• Open access
  • 70 Reads
Susceptibility Analysis of Landslide in Chittagong City Corporation Area
Published: 29 June 2015 by MDPI in 1st International Electronic Conference on Remote Sensing session Applications

In Chittagong city, landslide phenomena is the most burning issue which causes great problems to the life and properties and it is increasing day by day and becoming one of the main problems of city life. On 11 June 2007, a massive landslide happened in Chittagong City Corporation (CCC) area, a large number of foothill settlements and slums were demolished; more than 90 people died and huge resource destruction took place. It is therefore essential to analyze the landslide susceptibility for CCC area to prepare mitigation strategies as well as assessing the impacts of climate change. To assess community susceptibility of landslide hazard, a landslide susceptibility index map has been prepared using analytical hierarchy process (AHP) model based on geographic information system (GIS) and remote sensing (RS) and its susceptibility is analyzed through community vulnerability assessment tool (CVAT). The major findings of the research are 27% of total CCC area which is susceptible to landslide hazard and whereas 6.5 areas are found very highly susceptible. The landslide susceptible areas of CCC have also been analyzed in respect of physical, social, economic, environmental and critical facilities and it is found that the overall CCC area is highly susceptible to landslide hazard. So the findings of the research can be utilized to prioritize risk mitigation investments, measures to strengthen the emergency preparedness and response mechanisms for reducing the losses and damages due to future landslide events.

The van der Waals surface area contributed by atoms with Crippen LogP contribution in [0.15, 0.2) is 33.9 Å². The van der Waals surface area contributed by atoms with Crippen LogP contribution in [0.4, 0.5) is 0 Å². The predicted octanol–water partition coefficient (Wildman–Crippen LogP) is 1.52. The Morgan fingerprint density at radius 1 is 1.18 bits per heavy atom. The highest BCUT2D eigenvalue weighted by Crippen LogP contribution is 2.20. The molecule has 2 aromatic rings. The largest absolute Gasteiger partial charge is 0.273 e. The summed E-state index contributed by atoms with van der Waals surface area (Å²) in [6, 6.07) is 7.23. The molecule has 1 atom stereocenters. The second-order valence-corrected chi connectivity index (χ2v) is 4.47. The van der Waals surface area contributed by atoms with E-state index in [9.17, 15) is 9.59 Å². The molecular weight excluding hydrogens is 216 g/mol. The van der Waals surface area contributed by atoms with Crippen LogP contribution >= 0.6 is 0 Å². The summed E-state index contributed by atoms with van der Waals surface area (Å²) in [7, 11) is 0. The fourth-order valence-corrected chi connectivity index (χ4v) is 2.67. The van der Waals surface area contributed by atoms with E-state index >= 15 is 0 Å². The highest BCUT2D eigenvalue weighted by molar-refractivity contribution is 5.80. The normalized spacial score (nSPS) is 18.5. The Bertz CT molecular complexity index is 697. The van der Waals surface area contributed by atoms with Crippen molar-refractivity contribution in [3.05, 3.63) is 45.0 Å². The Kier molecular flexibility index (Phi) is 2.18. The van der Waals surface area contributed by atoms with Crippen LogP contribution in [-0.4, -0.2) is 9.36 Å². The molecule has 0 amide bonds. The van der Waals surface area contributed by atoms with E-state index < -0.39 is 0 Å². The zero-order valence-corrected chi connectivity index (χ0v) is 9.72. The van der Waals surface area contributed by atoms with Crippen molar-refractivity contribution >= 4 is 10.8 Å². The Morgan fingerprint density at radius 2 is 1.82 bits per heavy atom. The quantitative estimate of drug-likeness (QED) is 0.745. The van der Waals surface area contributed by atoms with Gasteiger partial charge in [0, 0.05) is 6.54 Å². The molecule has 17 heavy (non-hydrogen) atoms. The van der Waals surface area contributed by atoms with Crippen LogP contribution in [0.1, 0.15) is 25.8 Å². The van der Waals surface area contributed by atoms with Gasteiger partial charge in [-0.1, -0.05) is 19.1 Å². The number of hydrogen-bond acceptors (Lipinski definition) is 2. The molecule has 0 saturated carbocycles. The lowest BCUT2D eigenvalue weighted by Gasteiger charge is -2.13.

• Open access
  • 95 Reads
Assessing the Impact of Natural Factors on Desertification in Tamilnadu, India using Integrated Remote Sensing
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Published: 30 June 2015 by MDPI in 1st International Electronic Conference on Remote Sensing session Applications